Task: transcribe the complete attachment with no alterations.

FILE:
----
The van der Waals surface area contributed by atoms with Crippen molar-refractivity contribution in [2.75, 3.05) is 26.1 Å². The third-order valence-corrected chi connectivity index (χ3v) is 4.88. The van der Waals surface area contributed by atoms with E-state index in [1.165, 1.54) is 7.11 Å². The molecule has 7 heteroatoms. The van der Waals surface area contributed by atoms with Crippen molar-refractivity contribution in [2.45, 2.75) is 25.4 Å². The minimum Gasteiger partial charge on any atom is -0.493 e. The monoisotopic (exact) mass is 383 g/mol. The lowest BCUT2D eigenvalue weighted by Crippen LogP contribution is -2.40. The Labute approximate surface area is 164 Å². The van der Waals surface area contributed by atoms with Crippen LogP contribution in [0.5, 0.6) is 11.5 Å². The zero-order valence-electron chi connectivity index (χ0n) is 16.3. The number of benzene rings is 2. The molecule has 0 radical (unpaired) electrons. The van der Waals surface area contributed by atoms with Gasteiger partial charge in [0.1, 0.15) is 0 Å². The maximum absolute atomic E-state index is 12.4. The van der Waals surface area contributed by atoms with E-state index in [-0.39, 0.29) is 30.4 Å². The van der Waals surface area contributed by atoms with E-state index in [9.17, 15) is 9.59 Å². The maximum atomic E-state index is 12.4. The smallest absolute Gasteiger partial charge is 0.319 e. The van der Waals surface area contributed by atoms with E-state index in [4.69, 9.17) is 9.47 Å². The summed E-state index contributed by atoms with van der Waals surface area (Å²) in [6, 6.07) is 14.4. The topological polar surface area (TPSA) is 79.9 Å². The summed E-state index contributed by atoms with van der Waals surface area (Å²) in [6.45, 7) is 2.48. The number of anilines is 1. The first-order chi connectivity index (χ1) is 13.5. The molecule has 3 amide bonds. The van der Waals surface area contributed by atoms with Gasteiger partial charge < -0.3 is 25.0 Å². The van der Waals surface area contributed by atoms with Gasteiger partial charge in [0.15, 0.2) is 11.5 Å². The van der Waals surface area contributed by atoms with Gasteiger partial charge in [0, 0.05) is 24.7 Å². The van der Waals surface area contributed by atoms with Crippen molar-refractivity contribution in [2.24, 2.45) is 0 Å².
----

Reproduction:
The van der Waals surface area contributed by atoms with Crippen molar-refractivity contribution in [2.75, 3.05) is 26.1 Å². The third-order valence-corrected chi connectivity index (χ3v) is 4.88. The van der Waals surface area contributed by atoms with E-state index in [1.165, 1.54) is 7.11 Å². The molecule has 7 heteroatoms. The van der Waals surface area contributed by atoms with Crippen molar-refractivity contribution in [2.45, 2.75) is 25.4 Å². The minimum Gasteiger partial charge on any atom is -0.493 e. The monoisotopic (exact) mass is 383 g/mol. The lowest BCUT2D eigenvalue weighted by Crippen LogP contribution is -2.40. The Labute approximate surface area is 164 Å². The van der Waals surface area contributed by atoms with Crippen LogP contribution in [0.5, 0.6) is 11.5 Å². The zero-order valence-electron chi connectivity index (χ0n) is 16.3. The number of benzene rings is 2. The molecule has 0 radical (unpaired) electrons. The van der Waals surface area contributed by atoms with Gasteiger partial charge in [0.1, 0.15) is 0 Å². The maximum absolute atomic E-state index is 12.4. The van der Waals surface area contributed by atoms with E-state index in [-0.39, 0.29) is 30.4 Å². The van der Waals surface area contributed by atoms with E-state index in [9.17, 15) is 9.59 Å². The maximum atomic E-state index is 12.4. The smallest absolute Gasteiger partial charge is 0.319 e. The van der Waals surface area contributed by atoms with E-state index in [4.69, 9.17) is 9.47 Å². The summed E-state index contributed by atoms with van der Waals surface area (Å²) in [6, 6.07) is 14.4. The topological polar surface area (TPSA) is 79.9 Å². The summed E-state index contributed by atoms with van der Waals surface area (Å²) in [6.45, 7) is 2.48. The number of anilines is 1. The first-order chi connectivity index (χ1) is 13.5. The molecule has 3 amide bonds. The van der Waals surface area contributed by atoms with Gasteiger partial charge < -0.3 is 25.0 Å². The van der Waals surface area contributed by atoms with Gasteiger partial charge in [0.15, 0.2) is 11.5 Å². The van der Waals surface area contributed by atoms with Gasteiger partial charge in [0, 0.05) is 24.7 Å². The van der Waals surface area contributed by atoms with Crippen molar-refractivity contribution in [2.24, 2.45) is 0 Å².